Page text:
By Ross Forman
Bryant Stith never envisioned transitioning from a college and NBA player to basketball coach, at any level. And even when the principal at his high school alma mater asked if he’d be interesting in coaching the team, he rejected the offer. Well, the first offer, at least.
The principal asked a second time, and after discussing the offer with his family, Stith accepted the head coaching job at Brunswick (Va.) High School.
“I just love the game of basketball, and I knew that I wanted to be involved in it in some capacity when I retired from the NBA; I just didn’t know in what area,” said Stith, who played for three teams in his 10-year NBA career – Denver, Boston and Cleveland. “When I retired from the NBA, I didn’t want anything else to do with basketball because I was so burned out mentally, and my body was so worn down physically that I just had to step away.”
But coaching has proved to be Stith’s calling. With the Bulldogs, the Stith-coached team went to seven consecutive state championship games, winning each of the past three years (2011, 2012 and 2013).
“I was the Marv Levy of high school basketball; that was the running joke,” he said, smiling. “It was a great experience, and for us to be able to return the program to a pinnacle, that was very rewarding. It was a great run, and even more special because my sons were on those teams.”
Brandan, 18, is now a freshman at East Carolina University, playing on a scholarship. Broderick Jamal, known as B.J., is a senior in high school at Oakhill Academy and has verbally committed to the University of Virginia.
“I kept everything from my playing career. I’m like a pack rat, so I had all of my old scouting reports, all of my preseason conditioning notes – for every team that I had played for,” Stith said.
So when he started the high school coaching job, Stith put together a program based on his playing past, including the team’s preseason conditioning program, the game day offense and defense, etc.
“That gave us a lot of structure, and I’d like to think it gave us an advantage over our opponents,” Stith said. “I played for some great coaches in my career, including Mike Krzyzewski, Terry Holland and Jeff Jones, among others. I also got to play with some of the greatest NBA players of all time, such as Dan Issel. I learned a lot from Bernie Bickerstaff, who drafted me and later coached me. I also played for Rick Pitino, John Lucas and Dick Motta. These guys formulated the coach that I became. All of the things that I enjoyed about playing for those coaches, along with those things I disliked, I formed together and built myself into a coach through them.”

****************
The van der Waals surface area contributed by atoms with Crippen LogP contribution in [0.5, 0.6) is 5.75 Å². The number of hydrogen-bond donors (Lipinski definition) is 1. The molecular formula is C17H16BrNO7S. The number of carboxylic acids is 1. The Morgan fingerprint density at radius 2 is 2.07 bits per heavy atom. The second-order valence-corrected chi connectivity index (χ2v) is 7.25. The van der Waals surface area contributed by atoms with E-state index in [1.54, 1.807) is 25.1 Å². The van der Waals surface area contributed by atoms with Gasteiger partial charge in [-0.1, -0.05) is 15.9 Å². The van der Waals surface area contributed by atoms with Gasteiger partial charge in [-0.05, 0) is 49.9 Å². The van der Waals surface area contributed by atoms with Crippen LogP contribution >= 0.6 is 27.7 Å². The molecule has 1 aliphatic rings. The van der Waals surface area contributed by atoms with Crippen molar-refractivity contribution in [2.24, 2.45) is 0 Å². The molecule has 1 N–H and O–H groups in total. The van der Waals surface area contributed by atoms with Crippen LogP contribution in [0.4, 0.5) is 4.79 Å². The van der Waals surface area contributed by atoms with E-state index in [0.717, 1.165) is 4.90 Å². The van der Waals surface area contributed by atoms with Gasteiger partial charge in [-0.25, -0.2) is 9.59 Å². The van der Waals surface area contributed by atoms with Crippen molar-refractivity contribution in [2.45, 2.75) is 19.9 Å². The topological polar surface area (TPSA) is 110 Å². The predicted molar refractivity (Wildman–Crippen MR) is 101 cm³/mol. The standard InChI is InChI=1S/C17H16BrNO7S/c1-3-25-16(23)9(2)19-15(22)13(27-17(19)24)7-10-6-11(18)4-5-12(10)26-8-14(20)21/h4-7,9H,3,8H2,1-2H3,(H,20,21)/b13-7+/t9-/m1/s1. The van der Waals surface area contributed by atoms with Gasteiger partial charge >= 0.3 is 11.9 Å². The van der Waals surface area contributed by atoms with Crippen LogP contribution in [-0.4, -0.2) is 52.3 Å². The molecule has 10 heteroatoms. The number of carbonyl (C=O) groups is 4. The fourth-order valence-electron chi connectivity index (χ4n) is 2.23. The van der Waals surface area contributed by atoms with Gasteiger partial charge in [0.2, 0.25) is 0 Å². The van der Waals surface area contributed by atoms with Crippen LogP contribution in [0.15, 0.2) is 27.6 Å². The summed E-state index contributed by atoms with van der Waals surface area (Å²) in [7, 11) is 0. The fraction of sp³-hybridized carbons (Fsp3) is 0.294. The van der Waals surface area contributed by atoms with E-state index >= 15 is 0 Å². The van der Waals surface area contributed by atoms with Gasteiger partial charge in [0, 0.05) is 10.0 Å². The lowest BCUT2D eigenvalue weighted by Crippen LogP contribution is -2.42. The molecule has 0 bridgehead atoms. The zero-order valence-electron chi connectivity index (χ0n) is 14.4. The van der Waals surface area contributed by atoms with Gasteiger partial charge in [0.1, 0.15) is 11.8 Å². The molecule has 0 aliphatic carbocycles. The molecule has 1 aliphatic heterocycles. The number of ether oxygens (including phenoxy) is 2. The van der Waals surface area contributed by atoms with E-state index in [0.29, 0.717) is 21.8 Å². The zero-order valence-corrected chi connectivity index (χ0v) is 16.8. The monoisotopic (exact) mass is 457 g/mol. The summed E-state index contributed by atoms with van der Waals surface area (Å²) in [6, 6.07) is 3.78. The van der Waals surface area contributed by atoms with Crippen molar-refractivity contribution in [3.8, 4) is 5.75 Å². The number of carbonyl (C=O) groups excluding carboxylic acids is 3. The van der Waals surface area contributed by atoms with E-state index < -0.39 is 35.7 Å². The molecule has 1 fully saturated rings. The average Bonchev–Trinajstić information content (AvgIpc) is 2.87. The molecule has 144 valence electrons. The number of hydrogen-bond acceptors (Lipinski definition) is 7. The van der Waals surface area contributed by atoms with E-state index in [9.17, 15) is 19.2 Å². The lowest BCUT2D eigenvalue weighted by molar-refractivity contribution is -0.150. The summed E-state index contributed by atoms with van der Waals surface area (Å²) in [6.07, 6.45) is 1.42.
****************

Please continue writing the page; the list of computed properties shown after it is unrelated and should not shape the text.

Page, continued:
Coach Stith has a new home this fall as the assistant coach at Old Dominion University in Norfolk, Va.
“I’m not nervous, though there is a bit of anxiety because of the unknown. But I’m very excited to be here; I look at it as a new challenge,” Stith said. “One day I have aspirations of hopefully being able to run my own college or NBA program. But in the meantime, I know that there are steps that I have to be able to manage in order to get to that point.”
So, is the dream job in the college ranks or the NBA game?
“That’s a tough question,” he said, pausing before answering that he is “intrigued” about college coaching “because you have the opportunity to mold young men into what they will become later in life; you don’t have that same affect at the NBA level. The NBA is more about psychology and motivating men.
“Being able to work with young men who are hungry and have ambitions to reach that next level is more appealing to me. So if I was forced to choose, I think I’d be more inclined to stay at the collegiate level.”
Stith had quite a run in college as a player at the University of Virginia. He was the Atlantic Coast Conference Men’s Basketball Rookie of the Year in 1989 and ultimately finished his career in 1992 as the school’s all-time leading scorer with 2,516 points.
Stith was a first-team All-ACC honoree three times and was named the Most Valuable Player of the 1992 National Invitation Tournament (NIT).
“When I came out of high school, nobody really gave me a chance of having much success at the ACC level. Everyone thought I was a good player, but not a great player. Everyone thought that I would go in and contribute, but not make an impact. People thought that I would be a solid player, but not have my jersey retired at the end of my career. So, it was very rewarding for me to go in and put in a lot of hard work and be able to enjoy the fruits of my labor,” said Stith who, as a college freshman, played for the Cavaliers’ team that upset Oklahoma that featured Stacey King and Mookie Blaylock. And as a college junior, he scored the last 21 points in a game at Notre Dame.